- Foundation Degree – Similar to the Access to HE Diploma, a foundation degree in nursing is a shortened course that allows you to meet the entry requirements of a full university degree. However, they cost much more than an Access to HE Diploma
With more varied ways of meeting university entry requirements, it’s much easier for you to work towards a nursing degree in a way that suits you.
How Long is a Nursing Course?
This depends on the type of nursing course you’re taking and the capacity in which you choose to study.
Courses studied within a physical college or university will generally take longer as they are carried out in line with a set timetable of classes. Online courses are more flexible since their materials can be accessed at any time. So, you can often complete your nursing course much faster than otherwise possible.
The timings you can expect with different nursing courses are:
- Full University Degree – Generally these last between three or four years when studied full time. You can often have an additional year added to the course so you can come out with a master’s in nursing in addition to your university degree qualification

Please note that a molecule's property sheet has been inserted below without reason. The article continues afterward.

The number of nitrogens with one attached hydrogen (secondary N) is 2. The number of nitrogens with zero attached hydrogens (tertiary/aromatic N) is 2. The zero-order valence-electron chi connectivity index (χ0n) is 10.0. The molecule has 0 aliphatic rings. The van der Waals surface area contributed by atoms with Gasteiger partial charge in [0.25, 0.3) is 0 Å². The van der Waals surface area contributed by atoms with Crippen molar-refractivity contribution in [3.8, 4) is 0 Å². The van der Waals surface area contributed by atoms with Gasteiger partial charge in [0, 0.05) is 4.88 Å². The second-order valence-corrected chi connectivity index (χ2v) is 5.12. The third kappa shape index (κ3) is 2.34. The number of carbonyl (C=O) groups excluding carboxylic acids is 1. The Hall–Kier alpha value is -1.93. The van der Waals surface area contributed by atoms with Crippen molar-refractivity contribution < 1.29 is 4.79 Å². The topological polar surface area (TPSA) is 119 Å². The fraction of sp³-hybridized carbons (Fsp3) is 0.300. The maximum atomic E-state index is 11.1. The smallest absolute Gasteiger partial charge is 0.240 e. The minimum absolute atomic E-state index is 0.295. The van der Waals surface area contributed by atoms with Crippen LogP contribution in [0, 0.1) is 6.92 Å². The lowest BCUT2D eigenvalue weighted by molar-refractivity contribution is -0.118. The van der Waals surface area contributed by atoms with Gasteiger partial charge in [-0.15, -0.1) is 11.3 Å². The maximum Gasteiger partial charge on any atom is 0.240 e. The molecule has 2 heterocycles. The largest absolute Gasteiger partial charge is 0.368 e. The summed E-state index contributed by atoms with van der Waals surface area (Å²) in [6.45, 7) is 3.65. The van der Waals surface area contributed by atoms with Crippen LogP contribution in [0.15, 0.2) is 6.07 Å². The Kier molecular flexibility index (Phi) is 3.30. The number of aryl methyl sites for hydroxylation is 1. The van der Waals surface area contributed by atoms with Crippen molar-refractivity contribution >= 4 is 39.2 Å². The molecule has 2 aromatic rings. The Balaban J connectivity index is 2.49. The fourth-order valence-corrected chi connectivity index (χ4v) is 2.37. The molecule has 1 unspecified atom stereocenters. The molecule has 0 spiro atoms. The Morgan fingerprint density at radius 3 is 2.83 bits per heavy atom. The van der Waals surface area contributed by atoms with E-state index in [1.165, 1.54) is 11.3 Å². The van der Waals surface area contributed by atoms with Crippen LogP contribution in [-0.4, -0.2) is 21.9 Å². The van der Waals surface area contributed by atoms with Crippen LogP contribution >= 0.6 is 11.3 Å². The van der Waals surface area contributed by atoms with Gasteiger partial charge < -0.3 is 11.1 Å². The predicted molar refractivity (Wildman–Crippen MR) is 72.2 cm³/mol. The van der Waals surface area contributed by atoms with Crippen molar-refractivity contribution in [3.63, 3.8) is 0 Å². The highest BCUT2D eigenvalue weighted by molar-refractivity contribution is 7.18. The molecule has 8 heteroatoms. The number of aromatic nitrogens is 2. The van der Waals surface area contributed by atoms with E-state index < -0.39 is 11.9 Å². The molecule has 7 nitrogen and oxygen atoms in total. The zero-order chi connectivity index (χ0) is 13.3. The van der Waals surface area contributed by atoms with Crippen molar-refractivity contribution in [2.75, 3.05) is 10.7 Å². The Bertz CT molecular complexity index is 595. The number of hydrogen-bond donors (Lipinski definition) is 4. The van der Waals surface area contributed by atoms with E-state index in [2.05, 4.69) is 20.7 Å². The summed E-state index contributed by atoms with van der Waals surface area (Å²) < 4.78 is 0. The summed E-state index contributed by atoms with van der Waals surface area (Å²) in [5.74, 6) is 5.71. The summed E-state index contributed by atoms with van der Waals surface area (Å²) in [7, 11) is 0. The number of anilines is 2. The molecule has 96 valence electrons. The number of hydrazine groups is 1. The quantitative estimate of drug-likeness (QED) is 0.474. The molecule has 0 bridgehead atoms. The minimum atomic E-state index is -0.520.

- Nursing Apprenticeship – For the most part, nursing degree apprenticeships take four years to complete
- Post Graduate Nursing Diploma – Due to your knowledge gained through a similar degree subject, postgraduate nursing diplomas only take two years to complete
Duration of courses to meet nursing degree entry requirements:
- GCSEs – GCSEs are typically studied full time over two years. However, anyone looking to retake or gain GCSEs as an adult has the option to take them online. This makes it possible to gain your GCSE in just 6 months
- Functional Skills – These alternatives to GCSEs can be studied over a short number of weeks, helping you meet your entry requirements much faster
- A Levels – In traditional education, you can study three or more A Levels over two years. Though individual A Levels can be studied over the course of one year, or less if you study your A Levels online
- Access to HE Diplomas – This online Level 3 qualification can be studied over one year, though the flexibility of studying online makes it possible to finish after 6 months. On average it takes learndirect’s students between 9-12 months to complete their Access to HE Diploma
- Foundation Degree – Most foundation courses last two years, though there are some foundation nursing degrees that are completed in one year
Enrolled Nursing Course Cost
Like timeframes of nursing courses, nursing course costs depend on the course you are studying.